In late September, Starbucks was hit hard by protests held at
over 300 of its designer coffee shops around the world. Why all
the hoopla? While Starbucks celebrates record profits, the farmers
that supply the company with coffee beans are undergoing an economic
crisis. Starbucks reaps its profits by paying around 50 cents
for a pound of coffee and selling it for around $11. In the meantime,
some 25 million coffee farmers and their families are struggling
to afford food and unable to buy medicine. The Organic Consumers
Association, Global Exchange and thousands of concerned consumers
have been pressuring Starbucks to help alleviate this problem
via Fair Trade certified coffee. Fair Trade offers farmers a minimum
of $1.26 per pound of coffee and supports sustainable agricultural
practices. Starbucks touts a socially-responsible image and claims
to already be a supportive of Fair Trade coffee. In actuality,
only 1/10 of 1% of the company's total annual purchases of coffee
beans are actually Fair Trade.
about it! Alternet: Sept 20, 2002 http://www.organicconsumers.org/Starbucks/091702_fair_trade.cfm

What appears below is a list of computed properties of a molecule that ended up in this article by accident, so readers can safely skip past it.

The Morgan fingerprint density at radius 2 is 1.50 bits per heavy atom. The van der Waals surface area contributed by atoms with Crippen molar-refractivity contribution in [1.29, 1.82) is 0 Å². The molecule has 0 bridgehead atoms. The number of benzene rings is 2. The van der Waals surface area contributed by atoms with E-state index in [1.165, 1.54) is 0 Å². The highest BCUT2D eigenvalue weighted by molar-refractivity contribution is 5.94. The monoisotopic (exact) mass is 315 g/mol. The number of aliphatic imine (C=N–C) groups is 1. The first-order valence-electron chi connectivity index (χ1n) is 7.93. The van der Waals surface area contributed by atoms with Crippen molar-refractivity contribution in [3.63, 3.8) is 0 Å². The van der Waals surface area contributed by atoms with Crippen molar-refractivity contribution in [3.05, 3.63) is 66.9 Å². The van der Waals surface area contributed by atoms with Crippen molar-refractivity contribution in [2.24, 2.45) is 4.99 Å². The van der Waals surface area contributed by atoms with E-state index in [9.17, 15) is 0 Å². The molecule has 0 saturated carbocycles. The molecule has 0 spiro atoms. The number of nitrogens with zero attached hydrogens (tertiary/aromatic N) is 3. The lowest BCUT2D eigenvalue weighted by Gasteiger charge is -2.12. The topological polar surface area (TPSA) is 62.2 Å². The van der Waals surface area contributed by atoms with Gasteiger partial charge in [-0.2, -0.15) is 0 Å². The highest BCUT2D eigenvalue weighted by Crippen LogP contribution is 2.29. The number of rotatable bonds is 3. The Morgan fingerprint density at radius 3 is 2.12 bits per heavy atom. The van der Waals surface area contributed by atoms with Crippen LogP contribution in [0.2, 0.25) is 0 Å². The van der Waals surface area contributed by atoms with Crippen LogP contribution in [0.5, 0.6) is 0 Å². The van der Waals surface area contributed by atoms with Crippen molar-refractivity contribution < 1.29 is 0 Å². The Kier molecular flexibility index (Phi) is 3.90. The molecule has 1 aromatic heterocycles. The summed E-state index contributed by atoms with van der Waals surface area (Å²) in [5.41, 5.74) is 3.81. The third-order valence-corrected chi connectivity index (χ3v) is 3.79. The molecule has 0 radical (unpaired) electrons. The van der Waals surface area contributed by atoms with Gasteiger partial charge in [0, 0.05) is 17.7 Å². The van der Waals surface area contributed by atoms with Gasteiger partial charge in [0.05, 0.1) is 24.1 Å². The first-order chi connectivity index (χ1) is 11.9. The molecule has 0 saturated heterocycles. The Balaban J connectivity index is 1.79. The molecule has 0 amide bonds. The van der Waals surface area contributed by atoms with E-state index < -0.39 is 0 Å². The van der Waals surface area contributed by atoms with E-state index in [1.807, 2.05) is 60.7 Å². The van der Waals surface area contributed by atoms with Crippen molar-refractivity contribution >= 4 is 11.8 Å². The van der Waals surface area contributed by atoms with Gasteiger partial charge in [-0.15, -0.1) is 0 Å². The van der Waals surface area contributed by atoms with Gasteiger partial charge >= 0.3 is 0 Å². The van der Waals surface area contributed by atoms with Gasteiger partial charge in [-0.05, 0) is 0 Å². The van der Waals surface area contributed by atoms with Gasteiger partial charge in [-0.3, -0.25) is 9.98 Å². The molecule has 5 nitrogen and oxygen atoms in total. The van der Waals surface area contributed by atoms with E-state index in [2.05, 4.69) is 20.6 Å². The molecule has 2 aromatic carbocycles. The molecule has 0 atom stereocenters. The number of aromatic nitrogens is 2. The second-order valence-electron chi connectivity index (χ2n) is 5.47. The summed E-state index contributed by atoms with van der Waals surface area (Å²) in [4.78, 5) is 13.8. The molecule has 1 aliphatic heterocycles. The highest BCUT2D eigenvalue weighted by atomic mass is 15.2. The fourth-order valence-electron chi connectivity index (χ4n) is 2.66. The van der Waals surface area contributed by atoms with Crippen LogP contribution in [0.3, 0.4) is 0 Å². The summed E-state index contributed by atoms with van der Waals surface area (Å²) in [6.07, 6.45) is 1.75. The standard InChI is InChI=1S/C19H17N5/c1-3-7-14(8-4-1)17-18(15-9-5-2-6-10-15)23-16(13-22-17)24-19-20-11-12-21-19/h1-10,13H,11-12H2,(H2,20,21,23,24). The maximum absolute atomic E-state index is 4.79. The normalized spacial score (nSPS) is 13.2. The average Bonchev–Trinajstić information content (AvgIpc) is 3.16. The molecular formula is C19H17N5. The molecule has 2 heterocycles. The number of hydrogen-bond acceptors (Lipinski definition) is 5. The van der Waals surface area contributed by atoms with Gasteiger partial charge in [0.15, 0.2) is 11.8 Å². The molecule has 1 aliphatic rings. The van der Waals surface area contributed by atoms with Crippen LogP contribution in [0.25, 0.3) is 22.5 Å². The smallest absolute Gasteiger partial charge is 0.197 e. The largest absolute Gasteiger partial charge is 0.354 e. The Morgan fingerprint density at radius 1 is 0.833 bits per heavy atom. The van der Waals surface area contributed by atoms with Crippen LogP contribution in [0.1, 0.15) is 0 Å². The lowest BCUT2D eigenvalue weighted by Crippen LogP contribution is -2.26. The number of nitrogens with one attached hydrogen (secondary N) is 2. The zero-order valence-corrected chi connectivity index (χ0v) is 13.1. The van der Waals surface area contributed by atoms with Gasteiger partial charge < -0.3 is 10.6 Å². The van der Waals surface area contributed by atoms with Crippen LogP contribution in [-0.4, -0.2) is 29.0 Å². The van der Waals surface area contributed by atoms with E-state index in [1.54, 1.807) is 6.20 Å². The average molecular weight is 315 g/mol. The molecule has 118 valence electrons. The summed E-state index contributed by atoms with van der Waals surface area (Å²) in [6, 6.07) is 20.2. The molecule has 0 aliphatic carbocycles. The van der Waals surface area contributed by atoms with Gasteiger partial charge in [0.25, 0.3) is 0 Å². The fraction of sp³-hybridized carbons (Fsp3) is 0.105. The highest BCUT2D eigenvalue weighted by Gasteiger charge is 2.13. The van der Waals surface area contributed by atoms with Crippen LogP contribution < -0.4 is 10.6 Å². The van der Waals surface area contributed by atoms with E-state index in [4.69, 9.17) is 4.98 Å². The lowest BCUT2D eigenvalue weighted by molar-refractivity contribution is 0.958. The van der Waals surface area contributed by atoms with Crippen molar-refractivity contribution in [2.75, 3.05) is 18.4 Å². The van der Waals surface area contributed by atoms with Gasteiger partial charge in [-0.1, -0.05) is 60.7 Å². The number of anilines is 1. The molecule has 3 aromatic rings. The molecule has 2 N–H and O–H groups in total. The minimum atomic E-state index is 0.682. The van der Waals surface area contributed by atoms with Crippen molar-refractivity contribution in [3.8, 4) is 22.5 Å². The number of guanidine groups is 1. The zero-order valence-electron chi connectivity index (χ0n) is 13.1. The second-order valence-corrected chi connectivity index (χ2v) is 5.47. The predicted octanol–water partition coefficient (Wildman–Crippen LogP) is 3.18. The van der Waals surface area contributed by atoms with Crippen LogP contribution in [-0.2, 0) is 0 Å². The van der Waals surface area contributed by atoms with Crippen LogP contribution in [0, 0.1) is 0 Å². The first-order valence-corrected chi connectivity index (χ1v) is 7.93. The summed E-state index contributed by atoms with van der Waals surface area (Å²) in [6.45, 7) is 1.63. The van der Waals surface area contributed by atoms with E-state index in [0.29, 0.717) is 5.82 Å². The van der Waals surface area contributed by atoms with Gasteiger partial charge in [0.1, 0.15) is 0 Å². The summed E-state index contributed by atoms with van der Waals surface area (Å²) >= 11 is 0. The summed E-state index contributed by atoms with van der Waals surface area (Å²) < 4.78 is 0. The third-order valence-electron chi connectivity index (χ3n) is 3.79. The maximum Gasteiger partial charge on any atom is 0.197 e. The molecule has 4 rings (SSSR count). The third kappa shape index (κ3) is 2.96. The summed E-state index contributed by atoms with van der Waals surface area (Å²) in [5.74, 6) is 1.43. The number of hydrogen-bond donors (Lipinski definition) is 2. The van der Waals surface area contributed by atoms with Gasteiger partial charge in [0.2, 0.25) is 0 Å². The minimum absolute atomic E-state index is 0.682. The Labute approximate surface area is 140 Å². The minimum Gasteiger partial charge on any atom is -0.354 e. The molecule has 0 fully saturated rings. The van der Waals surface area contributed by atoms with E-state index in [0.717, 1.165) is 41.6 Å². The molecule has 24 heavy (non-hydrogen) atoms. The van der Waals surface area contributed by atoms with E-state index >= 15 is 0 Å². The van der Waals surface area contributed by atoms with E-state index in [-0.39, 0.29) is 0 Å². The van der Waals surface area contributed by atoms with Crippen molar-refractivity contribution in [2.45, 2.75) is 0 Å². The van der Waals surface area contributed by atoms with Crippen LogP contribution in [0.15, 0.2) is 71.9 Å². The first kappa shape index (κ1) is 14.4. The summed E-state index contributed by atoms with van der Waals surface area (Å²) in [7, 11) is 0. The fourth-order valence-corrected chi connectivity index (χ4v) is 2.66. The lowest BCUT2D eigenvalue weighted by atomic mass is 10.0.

DISABLE THE LABEL PUT BUCKS ON THE TABLE
It shocks most consumers to hear that 70% of foods on U.S. grocery
store shelves contain genetically engineered ingredients. These
controversial GE foods slip unbeknownst into consumers' shopping
carts, simply because there's no law that states they need to
be labeled as such. That may be changing soon in Oregon, as it
is the first state in the U.S. to get a GE labeling initiative
on the ballot. The GE giant, Monsanto, fears labeling will result
in lowered sales of its products, so they've formed a coalition
to help influence the vote. Monsanto and its allies plan on spending
an astronomical $6 million to fight this Oregon initiative. Ironically,
the message of their costly campaign is that labeling these products
for consumers will be too expensive. They've titled their multi-million
dollar campaign "The Coalition Against the Costly Labeling Law".
Whether or not voters get suckered by this gold-plated brainwashing
campaign will be determined in November's election.
about it! Post Dispatch Washington Bureau: Sept.15, 2002 http://www.organicconsumers.org/gefood/monsantovsOregon.cfm
MANY MORE FOOD ISSUE DAILY HEADLINES, click here: http://www.organicconsumers.org/log.html